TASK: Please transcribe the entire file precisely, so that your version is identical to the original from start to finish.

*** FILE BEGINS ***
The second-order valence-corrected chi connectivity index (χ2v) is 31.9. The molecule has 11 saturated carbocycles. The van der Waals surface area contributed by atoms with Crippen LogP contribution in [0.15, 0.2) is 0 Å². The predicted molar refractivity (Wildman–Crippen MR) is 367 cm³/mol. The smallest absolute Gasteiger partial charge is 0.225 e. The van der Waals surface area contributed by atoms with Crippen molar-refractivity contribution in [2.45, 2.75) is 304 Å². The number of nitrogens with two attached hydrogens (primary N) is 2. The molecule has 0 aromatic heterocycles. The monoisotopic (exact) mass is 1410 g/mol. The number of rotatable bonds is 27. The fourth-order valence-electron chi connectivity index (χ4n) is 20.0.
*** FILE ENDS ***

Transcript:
The second-order valence-corrected chi connectivity index (χ2v) is 31.9. The molecule has 11 saturated carbocycles. The van der Waals surface area contributed by atoms with Crippen LogP contribution in [0.15, 0.2) is 0 Å². The predicted molar refractivity (Wildman–Crippen MR) is 367 cm³/mol. The smallest absolute Gasteiger partial charge is 0.225 e. The van der Waals surface area contributed by atoms with Crippen molar-refractivity contribution in [2.45, 2.75) is 304 Å². The number of nitrogens with two attached hydrogens (primary N) is 2. The molecule has 0 aromatic heterocycles. The monoisotopic (exact) mass is 1410 g/mol. The number of rotatable bonds is 27. The fourth-order valence-electron chi connectivity index (χ4n) is 20.0.